Featured List

Tom Perrotta

     “Disappointment plagues the characters in [Tom] Perrotta’s novels,” writes Laura Miller in the New Yorker, “from the disaffected parents in Little Children to the divorced sex-education instructor in The Abstinence Teacher. Their marriages lack passion, their spouses cheat, their kids demand too much from them. They thought ... read more ...

The Book: The Top Ten

Washington Square

Washington Square by Henry James (1880). James deeply admired Balzac. Here he pays homage to the Frenchman by recasting the novel Eugénie Grandet. The setting now is New York but the dynamic is the same: despite her father’s best, often cruel, efforts, an unexceptional, though wealthy young woman falls in love with a dashing fortune hunter.

Watership Down

Watership Down by Richard Adams (1972). This imaginative epic chronicles the adventures of a band of English rabbits who possess their own language, history, and myth and who are searching for a new home after a human developer has destroyed their old one.

What’s for Dinner?

What’s for Dinner? by James Schuyler (1978).

Best known as a poet, Schuyler brings his eye for intimate details to this quirky comedy about three families in suburban Long Island. As his characters deal with rowdy children, alcoholism, and loneliness, Schuyler subtly explores the forces that tear people apart and bring them back together.

Wheat That Springeth Green

Wheat That Springeth Green by J. F. Powers (1975). Joe Hackett wanted to be a saint. While training for the priesthood he wore the hair shirt and abandoned the pleasures of “smokes, sweets, snacks, snooker, and handball.” Twenty-five years later, his ideals dampened, his passions are baseball and beer.

When I Grow Too Old to Dream

When I Grow Too Old to Dream, lyrics by Oscar Hammerstein (1935). Hammerstein’s credits are a history of the American musical, including Oklahoma, Carousel, South Pacific, The King and I, and The Sound of Music. He wrote this sweet love song, which has been recorded by everyone from Nelson Eddy to Nat King Cole to Doris Day, for the film The Night Is Too Young.

Where Angels Fear to Tread

Where Angels Fear to Tread by E. M. Forster (1905). “For fools rush in where angels fear to tread,” wrote Alexander Pope. That quote informs this biting tale that begins when a rich young widow, Lilia Herriton, travels to Italy. There she meets and marries a penniless Italian and dies in childbirth.

White Noise

White Noise by Don DeLillo (1985). Professor Jack Gladney teaches Hitler studies at the local college and trawls through the tabloid mall of American culture with his pill-popping fourth wife and their four preternaturally knowing children. Then an accident near their town generates a huge poisonous cloud—“an airborne toxic event”—and disrupts their uneasy idyll.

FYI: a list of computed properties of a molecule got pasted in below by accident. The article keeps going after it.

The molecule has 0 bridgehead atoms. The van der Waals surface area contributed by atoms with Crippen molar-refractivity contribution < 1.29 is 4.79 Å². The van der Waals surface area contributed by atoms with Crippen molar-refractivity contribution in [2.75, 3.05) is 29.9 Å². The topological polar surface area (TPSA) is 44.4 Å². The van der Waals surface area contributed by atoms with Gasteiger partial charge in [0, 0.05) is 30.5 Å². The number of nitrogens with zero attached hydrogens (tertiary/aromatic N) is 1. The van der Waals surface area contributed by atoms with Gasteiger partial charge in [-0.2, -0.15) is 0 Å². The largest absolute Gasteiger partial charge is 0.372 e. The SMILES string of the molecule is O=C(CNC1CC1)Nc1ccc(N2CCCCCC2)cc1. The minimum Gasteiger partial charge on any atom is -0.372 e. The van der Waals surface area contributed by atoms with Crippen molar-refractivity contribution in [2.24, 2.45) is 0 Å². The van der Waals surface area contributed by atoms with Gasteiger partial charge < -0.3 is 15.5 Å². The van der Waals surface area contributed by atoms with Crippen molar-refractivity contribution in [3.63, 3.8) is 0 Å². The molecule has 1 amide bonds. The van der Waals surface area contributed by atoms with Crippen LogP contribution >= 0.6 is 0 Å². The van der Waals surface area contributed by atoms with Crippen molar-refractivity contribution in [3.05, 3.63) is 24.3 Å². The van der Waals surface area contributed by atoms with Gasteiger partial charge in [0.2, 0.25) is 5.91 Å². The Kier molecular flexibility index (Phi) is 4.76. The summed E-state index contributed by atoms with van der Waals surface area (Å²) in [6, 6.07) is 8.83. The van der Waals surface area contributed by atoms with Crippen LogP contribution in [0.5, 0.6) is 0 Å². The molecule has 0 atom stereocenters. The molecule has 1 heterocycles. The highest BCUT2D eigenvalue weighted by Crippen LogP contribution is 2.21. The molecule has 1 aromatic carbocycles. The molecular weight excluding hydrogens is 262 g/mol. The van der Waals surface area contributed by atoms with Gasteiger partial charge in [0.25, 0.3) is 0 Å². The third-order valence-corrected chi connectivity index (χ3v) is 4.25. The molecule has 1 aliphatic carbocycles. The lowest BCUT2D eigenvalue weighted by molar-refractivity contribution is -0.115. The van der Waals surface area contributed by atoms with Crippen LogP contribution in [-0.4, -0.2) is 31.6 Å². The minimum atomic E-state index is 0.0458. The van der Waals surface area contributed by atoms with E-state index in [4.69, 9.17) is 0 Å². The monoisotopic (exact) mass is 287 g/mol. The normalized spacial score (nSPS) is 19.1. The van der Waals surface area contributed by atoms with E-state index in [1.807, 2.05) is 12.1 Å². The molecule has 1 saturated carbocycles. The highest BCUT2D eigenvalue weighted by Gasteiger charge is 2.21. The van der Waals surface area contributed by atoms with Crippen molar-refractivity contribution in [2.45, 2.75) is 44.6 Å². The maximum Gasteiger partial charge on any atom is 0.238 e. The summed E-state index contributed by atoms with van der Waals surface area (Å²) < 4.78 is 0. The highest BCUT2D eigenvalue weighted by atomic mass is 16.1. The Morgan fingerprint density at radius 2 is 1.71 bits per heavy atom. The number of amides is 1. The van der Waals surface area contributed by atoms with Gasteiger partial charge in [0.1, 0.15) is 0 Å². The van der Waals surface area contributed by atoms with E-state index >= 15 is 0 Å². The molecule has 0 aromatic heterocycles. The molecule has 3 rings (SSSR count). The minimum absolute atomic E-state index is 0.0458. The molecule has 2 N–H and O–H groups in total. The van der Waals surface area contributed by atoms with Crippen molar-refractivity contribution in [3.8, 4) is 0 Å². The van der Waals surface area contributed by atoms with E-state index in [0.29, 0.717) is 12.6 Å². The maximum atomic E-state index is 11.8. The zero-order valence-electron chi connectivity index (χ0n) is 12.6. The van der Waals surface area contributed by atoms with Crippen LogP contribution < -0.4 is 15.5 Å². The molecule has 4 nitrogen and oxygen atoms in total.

Wide Sargasso Sea

Wide Sargasso Sea by Jean Rhys (1966).  Carolyn Leavitt writes:  “Suicidal and alcoholic Jean Rhys wrote shatteringly spare books about women being beaten down by life. Rhys takes the classic story of “Jane Eyre” and spins it on its head, telling it from the viewpoint of none other than Mrs.

Winter's Tale

Winter's Tale by Mark Helprin (1983). One winter night, Peter Lake—master mechanic and second-storey man—attempts to rob a fortress-like mansion on the Upper West Side. Though he thinks it is empty, the daughter of the house is home. Thus begins the affair between a middle-aged Irish burglar and Beverly Penn, a young girl dying of consumption.

With

With by Donald Harrington (2004). The Ozark town of Stay More was Harington’s Yoknapatawpha, a literary landscape much like the Arkansas community where he spent youthful summers that Harington created and populated with a cast of indelible charcaters.

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Francine Prose

1. Anna Karenina by Leo Tolstoy (1877).
2. The Charterhouse of Parma by Stendhal (1839). (See below.)
3. In Search of Lost Time by Marcel Proust (1913–27).
4. The stories of Anton Chekhov (1860–1904).
5. The stories of John Cheever (1912–82).
6. The stories of Mavis Gallant (1922– ).
7. Moby-Dick by Herman Melville (1851).
8. Middlemarch by George Eliot (1871–72).
9. One Hundred Years of Solitude by Gabriel García Márquez (1967).

 

Classic List

Amy Bloom

 

1. The Deptford trilogy by Robertson Davies (1983).
2.Persuasion by Jane Austen (1817).
3. His Dark Materialsby Philip Pullman (1995–2000).
4.The Stone Diaries by Carol Shields (1995).
5.The Known World by Edward P. Jones (2003).
6. The Beggar Maid by Alice Munro (1978).
7. The Plot Against Americaby Philip Roth.
8. The Hours by Michael Cunningham (1998).
9. Fancies and Goodnights by John Collier (1951).
10. Larry’s Party by Carol Shields (1997).

 

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